Did the film truly honor the first African American aviators?

By: Taren Vaughan

For weeks, much hype has been centered on the release of George Lucas’ latest production Red Tails, based on the true story of the Tuskegee Airmen of World War II. Lucas’ previous work including a countless number of Star Wars flicks, have earned him tons of praise, not to mention money, over the years. But exactly how well did he do with a movie based on something so instrumental to the progression of African Americans?

For starters, there is much that can be said about the actors who took on such powerful roles. Terrence Howard did an outstanding job, nailing his role as “Colonel Bullard”. With a touch of arrogance mixed with an abundance of confidence, Howard’s character, along with Major Stance (played by Cuba Gooding, Jr., who did an equally great job as Howard), reflected how African American males were given authoritative positions in the U.S. Army Air Corps. Though true, the movie still showed how they had to go above and beyond to prove themselves and those associated with them worthy individuals for true combat.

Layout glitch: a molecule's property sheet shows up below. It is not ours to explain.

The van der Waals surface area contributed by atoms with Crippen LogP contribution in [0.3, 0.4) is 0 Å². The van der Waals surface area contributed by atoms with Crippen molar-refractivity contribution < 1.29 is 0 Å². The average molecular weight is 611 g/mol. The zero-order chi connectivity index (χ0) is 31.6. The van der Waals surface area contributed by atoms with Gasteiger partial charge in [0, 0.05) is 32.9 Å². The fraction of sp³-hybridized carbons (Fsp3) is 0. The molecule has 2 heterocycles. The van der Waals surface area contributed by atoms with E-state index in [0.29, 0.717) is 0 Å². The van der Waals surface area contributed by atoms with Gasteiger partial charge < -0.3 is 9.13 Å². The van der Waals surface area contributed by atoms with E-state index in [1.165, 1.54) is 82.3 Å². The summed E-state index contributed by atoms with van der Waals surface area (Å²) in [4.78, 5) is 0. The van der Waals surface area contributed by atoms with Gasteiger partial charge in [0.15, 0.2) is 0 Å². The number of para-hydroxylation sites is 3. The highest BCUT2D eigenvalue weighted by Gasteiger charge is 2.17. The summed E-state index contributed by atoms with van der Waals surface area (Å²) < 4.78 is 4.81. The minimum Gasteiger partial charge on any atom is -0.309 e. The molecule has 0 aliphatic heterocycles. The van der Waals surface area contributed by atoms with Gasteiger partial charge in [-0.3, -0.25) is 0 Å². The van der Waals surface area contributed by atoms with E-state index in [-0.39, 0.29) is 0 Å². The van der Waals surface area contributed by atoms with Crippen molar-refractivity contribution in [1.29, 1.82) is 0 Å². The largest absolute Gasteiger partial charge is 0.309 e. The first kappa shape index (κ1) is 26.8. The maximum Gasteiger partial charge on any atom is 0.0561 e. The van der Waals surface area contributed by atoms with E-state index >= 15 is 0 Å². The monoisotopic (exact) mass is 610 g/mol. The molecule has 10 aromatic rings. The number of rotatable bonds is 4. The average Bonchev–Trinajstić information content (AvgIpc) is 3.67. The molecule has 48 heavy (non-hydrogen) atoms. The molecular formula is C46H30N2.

As for the tone of the movie, it was overall a serious one. The blatant racism during these times was evident in the film as the “N” word was dropped a time or two in addition to some “awkward situations” that the men experienced as well. Aside from the rather serious moments, there were a number of humorous moments too, fueled by funnymen, “Smokey”, “Lightning” and “Joker”, allowing the audience to let out a few laughs. Even with that being said, neither of those things took the audience’s attention away from the main focus of the story.

As educating the audience was the mission, Red Tails can be summed up in one word…Action.

Nearly two hours of action packed footage is what one should be prepared for. This movie was filled with it from scene to scene, with the occasion down time. The dull moments were held to a minimum. Not harshly graphic in nature, Red Tails was typical of most war-based films, capturing full fledged combat and the fatalities that went along with it.

Red Tails was a solid, updated film of the legendary story behind the courageous African American aviators from now Tuskegee University. Focusing in on the general history was not all this film did. It zeroed in on the racial discrimination that the men faced as well as the comradery and the brotherhood that these men shared.

For those who knew little about the Tuskegee Experiment, they will most definitely walk away with more knowledge than they came in with.

Red Tails had a healthy mixture of battle, historical references and humor and it was a wonderful break from the stereotypical roles that Black men tend to play in Hollywood movies, making it a must see film.

Advertisements